This might come as a surprise, but we here at vagary.tv are not really in the position to get a giant scoop on the next hot thing from Nintendo (yet). However, what we are adept at, is giving ideas and feedback to an idea, proposing theories and just all around down to earth views on the gaming industry. That being said, I have a rather unusual prediction for the Wii brand.
First, to cover what is coming out of seemingly every corner of the gaming news arena. Game Informer first broke the news a few days ago, citing it’s HD capabilities (duh). Then the floodgates broke open, sources like IGN, Kotaku, CVG and some French website called 01net , all started giving their two cents in. Rumors from a traditional controller with an enormous touchscreen on it, to being considerably more powerful than current-gen systems and even the codename “Project Cafe” popped up! Obviously all these sources had heard their own tidbits about the new console but had held their tongue up to this point for fear of being the first to break news that Nintendo might hold a grudge against them for. But as we all know, once someone else breaks the rules it is all fair game from that point on.
There are a few fascinating things I would really like to cover here. First is a clear breakdown of what Nintendo needs to do in order for this to succeed.
To me, this is surprisingly simple. I’m not going to say Nintendo needs to get all hardcore with their games and start making new hardcore properties (which would be nice), but rather that all they need is to re-secure their home console on the cross-platform circuit. There are countless games that are now cross-platform that they could capitalize on. There are fewer and fewer console exclusive games with each generation, and even the most sacred properties are now fleeing their traditional homes. If Nintendo can simply capture this, in addition to their prized IP’s, then they will be golden. Of course, things like online infrastructure, and social aspects will be crucial, but not nearly as much as third-party support. I honestly do not see it being too difficult to pull this task off anyway, developers love getting their hands on new hardware, unless of course that hardware happens to be “two Gamecubes taped together”. The real failure of the Wii was not the lack of power. The problem was the lack of being on par with other consoles so games could be easily co-developed alongside their 360 and PS3 counterparts. Of course, this is a direct result from the lack of power, but still, the effect is indirect.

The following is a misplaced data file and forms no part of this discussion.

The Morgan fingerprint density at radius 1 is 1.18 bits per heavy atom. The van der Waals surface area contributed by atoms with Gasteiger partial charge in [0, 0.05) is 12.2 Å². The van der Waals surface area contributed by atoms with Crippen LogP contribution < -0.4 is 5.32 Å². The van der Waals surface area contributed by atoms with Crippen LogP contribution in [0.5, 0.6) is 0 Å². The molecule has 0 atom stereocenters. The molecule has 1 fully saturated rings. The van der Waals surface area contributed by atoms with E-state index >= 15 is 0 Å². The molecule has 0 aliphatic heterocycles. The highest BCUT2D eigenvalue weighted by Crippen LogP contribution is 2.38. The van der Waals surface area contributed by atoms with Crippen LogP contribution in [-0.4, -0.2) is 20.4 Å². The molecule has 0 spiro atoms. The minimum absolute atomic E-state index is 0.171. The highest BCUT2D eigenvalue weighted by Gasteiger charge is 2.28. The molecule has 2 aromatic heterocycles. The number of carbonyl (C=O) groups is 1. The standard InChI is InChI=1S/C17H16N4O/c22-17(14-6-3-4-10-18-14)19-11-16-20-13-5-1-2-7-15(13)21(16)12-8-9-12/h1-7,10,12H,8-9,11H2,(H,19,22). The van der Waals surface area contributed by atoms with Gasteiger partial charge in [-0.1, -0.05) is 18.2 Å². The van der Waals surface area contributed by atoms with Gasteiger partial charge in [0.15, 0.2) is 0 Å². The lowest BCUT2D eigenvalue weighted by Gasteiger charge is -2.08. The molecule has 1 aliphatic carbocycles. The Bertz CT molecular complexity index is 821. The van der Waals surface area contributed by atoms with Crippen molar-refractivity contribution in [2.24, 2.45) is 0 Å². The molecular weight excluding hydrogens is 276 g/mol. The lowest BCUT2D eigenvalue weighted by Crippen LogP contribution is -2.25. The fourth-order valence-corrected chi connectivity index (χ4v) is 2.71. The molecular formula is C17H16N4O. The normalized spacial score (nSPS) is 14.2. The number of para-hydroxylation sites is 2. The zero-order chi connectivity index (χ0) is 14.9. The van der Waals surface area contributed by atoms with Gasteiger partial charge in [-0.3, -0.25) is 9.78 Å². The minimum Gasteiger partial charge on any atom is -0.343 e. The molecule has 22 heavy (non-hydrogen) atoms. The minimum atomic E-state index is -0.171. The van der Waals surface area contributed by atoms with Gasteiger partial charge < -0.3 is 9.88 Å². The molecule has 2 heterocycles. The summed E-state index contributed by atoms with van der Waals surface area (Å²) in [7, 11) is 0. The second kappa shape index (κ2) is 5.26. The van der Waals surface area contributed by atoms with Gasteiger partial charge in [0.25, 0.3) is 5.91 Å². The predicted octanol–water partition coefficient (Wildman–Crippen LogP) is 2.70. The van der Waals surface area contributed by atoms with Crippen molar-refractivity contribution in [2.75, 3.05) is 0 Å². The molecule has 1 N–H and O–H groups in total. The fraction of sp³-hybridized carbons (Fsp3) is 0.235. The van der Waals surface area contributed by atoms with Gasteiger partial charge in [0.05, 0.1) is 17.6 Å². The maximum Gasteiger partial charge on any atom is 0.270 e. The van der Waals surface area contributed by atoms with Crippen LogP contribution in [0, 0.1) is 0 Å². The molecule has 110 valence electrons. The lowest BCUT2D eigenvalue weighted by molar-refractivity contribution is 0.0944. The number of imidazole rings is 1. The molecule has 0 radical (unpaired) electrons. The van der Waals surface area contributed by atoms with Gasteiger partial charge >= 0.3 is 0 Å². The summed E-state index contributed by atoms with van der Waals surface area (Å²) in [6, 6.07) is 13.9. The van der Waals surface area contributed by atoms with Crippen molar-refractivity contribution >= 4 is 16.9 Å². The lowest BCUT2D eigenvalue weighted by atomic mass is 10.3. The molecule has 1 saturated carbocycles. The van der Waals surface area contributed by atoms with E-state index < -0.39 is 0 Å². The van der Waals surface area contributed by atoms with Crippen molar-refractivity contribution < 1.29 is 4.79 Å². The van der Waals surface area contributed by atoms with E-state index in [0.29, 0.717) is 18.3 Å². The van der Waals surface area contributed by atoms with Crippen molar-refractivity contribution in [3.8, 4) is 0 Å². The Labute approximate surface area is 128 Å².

I do want to take this time to point out that a few months ago on the podcast I co-host (the n00bketeers), I said that I wouldn’t be surprised if Nintendo planned on making the Wii slightly underpowered on purpose to gain casual players. While, at the same time, the other consoles were planning a longer console life of up to ten years. Nintendo could then leapfrog five years later (aka, now) the other consoles with something more powerful, have the top-dog position for at least a few years and at the same time be competitively priced relative to everything else. A hugely risky yet brilliant move, but here is my problem, Nintendo is not going to just ignore the casual gamers they spent the last 5 years roping in.
This leads to my most radical statement. When I wrote Wii 2 thoughts as the title, I was not referring to the console we are all hearing about today. While reading some thoughts by the IGN editors on the new console codename, Peer Schneider (IGN’s SVP) made the statement that this could be Nintendo’s new third pillar! A strategy some long-time Nintendo fans will remember from the days of transitioning from the GBA to the DS. Of course, they certainly did not seem committed to the idea for very long, but I propose it didn’t work out because both of those consoles played into the same market at the time.
In reality, the Wii was still an attempt at the three-pillar strategy, DS for the handheld gamers, the Wii for the casual gamer, and the Wii for the hardcore. They tried consolidating the market with the Wii; and it didn’t work! So this entire article is in anticipation of the statement that I would bet that Nintendo now tries to keep the Wii brand separate from the console they are about to announce. Even to the point of releasing a Wii 2 maybe even sometime next year and marketing it specifically towards the young and casual audience. Still motion based, still cheap, still Wii.
Why try to balance on a tight rope when you can just walk across two completely separate planks. If PC manufactures can have a netbook for casual people who want to play solitaire and surf TMZ, and simultaneously have a war machine built for dominating alien species with your almighty gunships, then why can’t Nintendo?